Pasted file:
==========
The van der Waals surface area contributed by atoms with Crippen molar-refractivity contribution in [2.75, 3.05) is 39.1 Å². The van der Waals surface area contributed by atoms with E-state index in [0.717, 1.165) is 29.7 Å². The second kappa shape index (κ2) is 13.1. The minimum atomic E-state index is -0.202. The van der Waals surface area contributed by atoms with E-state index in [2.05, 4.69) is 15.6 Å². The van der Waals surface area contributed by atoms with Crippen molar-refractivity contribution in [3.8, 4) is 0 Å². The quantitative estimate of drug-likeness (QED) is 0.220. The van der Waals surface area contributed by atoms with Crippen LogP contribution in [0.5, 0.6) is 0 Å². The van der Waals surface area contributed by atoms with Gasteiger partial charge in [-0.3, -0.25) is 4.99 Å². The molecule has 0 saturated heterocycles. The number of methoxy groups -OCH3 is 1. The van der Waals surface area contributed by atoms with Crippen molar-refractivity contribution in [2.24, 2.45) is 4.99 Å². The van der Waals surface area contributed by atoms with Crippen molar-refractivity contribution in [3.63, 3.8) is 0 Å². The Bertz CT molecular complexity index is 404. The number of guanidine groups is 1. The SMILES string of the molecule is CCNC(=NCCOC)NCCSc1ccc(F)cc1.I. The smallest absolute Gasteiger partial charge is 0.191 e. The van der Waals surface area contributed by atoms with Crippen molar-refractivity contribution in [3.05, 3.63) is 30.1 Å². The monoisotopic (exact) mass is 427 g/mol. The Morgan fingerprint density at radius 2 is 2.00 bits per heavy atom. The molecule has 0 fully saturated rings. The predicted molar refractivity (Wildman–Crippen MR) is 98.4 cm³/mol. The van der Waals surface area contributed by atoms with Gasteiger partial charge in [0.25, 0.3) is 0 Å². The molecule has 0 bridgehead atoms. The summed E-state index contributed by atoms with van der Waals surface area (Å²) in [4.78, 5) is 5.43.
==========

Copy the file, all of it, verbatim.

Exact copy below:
The van der Waals surface area contributed by atoms with Crippen molar-refractivity contribution in [2.75, 3.05) is 39.1 Å². The van der Waals surface area contributed by atoms with E-state index in [0.717, 1.165) is 29.7 Å². The second kappa shape index (κ2) is 13.1. The minimum atomic E-state index is -0.202. The van der Waals surface area contributed by atoms with E-state index in [2.05, 4.69) is 15.6 Å². The van der Waals surface area contributed by atoms with Crippen molar-refractivity contribution in [3.8, 4) is 0 Å². The quantitative estimate of drug-likeness (QED) is 0.220. The van der Waals surface area contributed by atoms with Crippen LogP contribution in [0.5, 0.6) is 0 Å². The van der Waals surface area contributed by atoms with Gasteiger partial charge in [-0.3, -0.25) is 4.99 Å². The molecule has 0 saturated heterocycles. The number of methoxy groups -OCH3 is 1. The van der Waals surface area contributed by atoms with Crippen molar-refractivity contribution in [2.24, 2.45) is 4.99 Å². The van der Waals surface area contributed by atoms with Crippen molar-refractivity contribution in [3.63, 3.8) is 0 Å². The Bertz CT molecular complexity index is 404. The number of guanidine groups is 1. The SMILES string of the molecule is CCNC(=NCCOC)NCCSc1ccc(F)cc1.I. The smallest absolute Gasteiger partial charge is 0.191 e. The van der Waals surface area contributed by atoms with Crippen molar-refractivity contribution in [3.05, 3.63) is 30.1 Å². The monoisotopic (exact) mass is 427 g/mol. The Morgan fingerprint density at radius 2 is 2.00 bits per heavy atom. The molecule has 0 fully saturated rings. The predicted molar refractivity (Wildman–Crippen MR) is 98.4 cm³/mol. The van der Waals surface area contributed by atoms with Gasteiger partial charge in [0.25, 0.3) is 0 Å². The molecule has 0 bridgehead atoms. The summed E-state index contributed by atoms with van der Waals surface area (Å²) in [4.78, 5) is 5.43.